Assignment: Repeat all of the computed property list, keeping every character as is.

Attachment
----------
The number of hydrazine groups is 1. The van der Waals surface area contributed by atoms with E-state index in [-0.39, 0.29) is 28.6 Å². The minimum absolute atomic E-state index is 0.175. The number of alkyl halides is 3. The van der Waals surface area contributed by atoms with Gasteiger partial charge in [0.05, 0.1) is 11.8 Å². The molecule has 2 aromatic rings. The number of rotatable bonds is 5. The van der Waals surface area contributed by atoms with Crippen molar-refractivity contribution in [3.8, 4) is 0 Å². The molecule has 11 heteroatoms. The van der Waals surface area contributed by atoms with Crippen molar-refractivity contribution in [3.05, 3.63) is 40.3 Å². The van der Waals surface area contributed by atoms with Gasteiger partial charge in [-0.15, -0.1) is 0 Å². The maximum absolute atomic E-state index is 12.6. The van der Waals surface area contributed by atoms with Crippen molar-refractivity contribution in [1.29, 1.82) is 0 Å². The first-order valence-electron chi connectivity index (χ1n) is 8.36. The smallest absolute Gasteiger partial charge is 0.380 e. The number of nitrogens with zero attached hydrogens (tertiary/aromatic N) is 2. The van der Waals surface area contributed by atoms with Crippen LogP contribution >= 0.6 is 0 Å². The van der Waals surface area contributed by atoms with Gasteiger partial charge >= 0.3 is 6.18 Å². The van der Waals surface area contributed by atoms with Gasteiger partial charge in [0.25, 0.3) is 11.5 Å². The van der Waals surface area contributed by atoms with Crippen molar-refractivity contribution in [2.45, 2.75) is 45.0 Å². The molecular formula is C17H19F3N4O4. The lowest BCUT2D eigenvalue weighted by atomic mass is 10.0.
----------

The number of hydrazine groups is 1. The van der Waals surface area contributed by atoms with E-state index in [-0.39, 0.29) is 28.6 Å². The minimum absolute atomic E-state index is 0.175. The number of alkyl halides is 3. The van der Waals surface area contributed by atoms with Gasteiger partial charge in [0.05, 0.1) is 11.8 Å². The molecule has 2 aromatic rings. The number of rotatable bonds is 5. The van der Waals surface area contributed by atoms with Crippen molar-refractivity contribution in [3.8, 4) is 0 Å². The molecule has 11 heteroatoms. The van der Waals surface area contributed by atoms with Crippen molar-refractivity contribution in [3.05, 3.63) is 40.3 Å². The van der Waals surface area contributed by atoms with Gasteiger partial charge in [-0.15, -0.1) is 0 Å². The maximum absolute atomic E-state index is 12.6. The van der Waals surface area contributed by atoms with Crippen molar-refractivity contribution in [1.29, 1.82) is 0 Å². The first-order valence-electron chi connectivity index (χ1n) is 8.36. The smallest absolute Gasteiger partial charge is 0.380 e. The number of nitrogens with zero attached hydrogens (tertiary/aromatic N) is 2. The van der Waals surface area contributed by atoms with Crippen LogP contribution >= 0.6 is 0 Å². The van der Waals surface area contributed by atoms with Gasteiger partial charge >= 0.3 is 6.18 Å². The van der Waals surface area contributed by atoms with Gasteiger partial charge in [0.25, 0.3) is 11.5 Å². The van der Waals surface area contributed by atoms with Crippen molar-refractivity contribution in [2.45, 2.75) is 45.0 Å². The molecular formula is C17H19F3N4O4. The lowest BCUT2D eigenvalue weighted by atomic mass is 10.0.